There are no age restrictions in the U.S. for playing instruments for solo performances. However, some restrictions do exist for professional players. Some international players are prohibited from performing in U.S. public schools, public libraries, and other institutions. Professional players who play more than 200 times per year at home are restricted from performing anywhere in the U.S. and must work separately from home.
Is music education for all ages necessary?
No, there is no set age for students to learn to play. Music education is a lifelong process, and is therefore best attended by a child who is capable of listening to, understanding, and remembering the score. Some schools require a minimum grade level for entry, others allow students at any age to perform in the ensemble. However, any student who performs professionally and has been accepted for the National Competition without performing in the Solo Competition can participate in music history as an adult. This includes performing with an orchestras in addition to solo concerts.
Can I learn to play an instrument any way I want? What should I practice?
At the U.S. National Competition, music students may practice by doing nothing at all. This is often referred to as the “free-class” practice method, and is recommended, but not required, by the organizers. Other practices include: listening to recordings of the National Competition; practicing by practicing the National Competition; practicing under the direction of an instructor; or practicing with a student. All four of these techniques should be practiced by all students in order to prepare and master the essential components of the repertoire.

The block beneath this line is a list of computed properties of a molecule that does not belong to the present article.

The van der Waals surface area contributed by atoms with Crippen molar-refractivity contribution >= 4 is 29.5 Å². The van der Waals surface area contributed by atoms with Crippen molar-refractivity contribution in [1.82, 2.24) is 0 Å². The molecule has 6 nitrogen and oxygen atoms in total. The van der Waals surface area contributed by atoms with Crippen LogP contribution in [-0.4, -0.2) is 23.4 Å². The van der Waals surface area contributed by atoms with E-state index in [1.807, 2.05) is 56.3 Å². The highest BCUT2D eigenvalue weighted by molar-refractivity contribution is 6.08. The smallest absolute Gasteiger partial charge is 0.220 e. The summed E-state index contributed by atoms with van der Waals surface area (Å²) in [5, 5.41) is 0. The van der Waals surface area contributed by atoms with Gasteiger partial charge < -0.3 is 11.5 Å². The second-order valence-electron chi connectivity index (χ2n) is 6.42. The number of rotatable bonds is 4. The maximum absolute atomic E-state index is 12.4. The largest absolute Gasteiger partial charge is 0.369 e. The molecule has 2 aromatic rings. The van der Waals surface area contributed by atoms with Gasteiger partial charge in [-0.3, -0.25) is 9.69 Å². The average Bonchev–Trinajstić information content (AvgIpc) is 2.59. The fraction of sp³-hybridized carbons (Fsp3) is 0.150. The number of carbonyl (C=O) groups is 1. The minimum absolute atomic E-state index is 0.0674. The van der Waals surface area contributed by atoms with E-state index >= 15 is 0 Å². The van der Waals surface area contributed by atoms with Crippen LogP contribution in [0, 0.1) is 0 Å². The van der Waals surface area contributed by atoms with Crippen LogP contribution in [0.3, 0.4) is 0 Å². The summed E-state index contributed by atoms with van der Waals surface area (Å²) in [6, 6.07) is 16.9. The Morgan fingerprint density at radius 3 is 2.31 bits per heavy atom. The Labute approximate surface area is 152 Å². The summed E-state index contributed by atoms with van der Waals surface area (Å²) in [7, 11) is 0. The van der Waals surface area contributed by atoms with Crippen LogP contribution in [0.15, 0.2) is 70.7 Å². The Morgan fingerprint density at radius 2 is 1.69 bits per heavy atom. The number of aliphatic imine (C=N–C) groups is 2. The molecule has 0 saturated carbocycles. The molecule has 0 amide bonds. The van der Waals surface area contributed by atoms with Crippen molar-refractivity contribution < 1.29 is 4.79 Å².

How long is the Competition? What happens after that?
After the American Soloists Association has determined that the winner for this event has been reached, the competition is held one to three weeks later in another city or country.
Who organizes the competition?
The organization named the National Competition Organizing Committee is comprised of members of the American Soloists Association, plus representatives from the Organizing Committee and other national or international organizations. The International Competition Organizing Committee is composed of both American Soloists Association members and international competitors.
What is the National Competition, you ask?
The National Competition is an educational tournament. It is an opportunity for all young instrumentalists to demonstrate skill and experience and to have their voices heard in a public forum.
After all that, there’s one final obstacle: the most difficult act of the game is the one that comes after making this. It makes
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